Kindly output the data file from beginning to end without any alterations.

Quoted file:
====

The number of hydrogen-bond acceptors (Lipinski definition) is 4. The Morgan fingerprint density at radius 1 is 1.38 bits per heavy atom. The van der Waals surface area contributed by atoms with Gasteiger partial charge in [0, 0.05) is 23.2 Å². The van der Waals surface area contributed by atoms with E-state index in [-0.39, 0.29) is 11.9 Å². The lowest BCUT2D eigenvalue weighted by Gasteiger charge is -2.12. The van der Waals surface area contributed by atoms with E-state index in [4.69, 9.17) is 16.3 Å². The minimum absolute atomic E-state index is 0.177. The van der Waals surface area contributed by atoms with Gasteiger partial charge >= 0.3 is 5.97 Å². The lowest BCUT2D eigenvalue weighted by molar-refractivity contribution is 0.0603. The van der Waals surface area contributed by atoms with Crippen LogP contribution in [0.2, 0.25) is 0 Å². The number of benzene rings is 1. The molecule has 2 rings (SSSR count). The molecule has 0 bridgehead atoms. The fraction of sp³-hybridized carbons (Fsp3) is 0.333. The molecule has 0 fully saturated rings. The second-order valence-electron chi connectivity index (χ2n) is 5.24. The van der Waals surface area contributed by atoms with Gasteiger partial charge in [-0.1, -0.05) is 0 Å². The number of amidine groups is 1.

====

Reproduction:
The number of hydrogen-bond acceptors (Lipinski definition) is 4. The Morgan fingerprint density at radius 1 is 1.38 bits per heavy atom. The van der Waals surface area contributed by atoms with Gasteiger partial charge in [0, 0.05) is 23.2 Å². The van der Waals surface area contributed by atoms with E-state index in [-0.39, 0.29) is 11.9 Å². The lowest BCUT2D eigenvalue weighted by Gasteiger charge is -2.12. The van der Waals surface area contributed by atoms with E-state index in [4.69, 9.17) is 16.3 Å². The minimum absolute atomic E-state index is 0.177. The van der Waals surface area contributed by atoms with Gasteiger partial charge >= 0.3 is 5.97 Å². The lowest BCUT2D eigenvalue weighted by molar-refractivity contribution is 0.0603. The van der Waals surface area contributed by atoms with Crippen LogP contribution in [0.2, 0.25) is 0 Å². The number of benzene rings is 1. The molecule has 2 rings (SSSR count). The molecule has 0 bridgehead atoms. The fraction of sp³-hybridized carbons (Fsp3) is 0.333. The molecule has 0 fully saturated rings. The second-order valence-electron chi connectivity index (χ2n) is 5.24. The van der Waals surface area contributed by atoms with Gasteiger partial charge in [-0.1, -0.05) is 0 Å². The number of amidine groups is 1.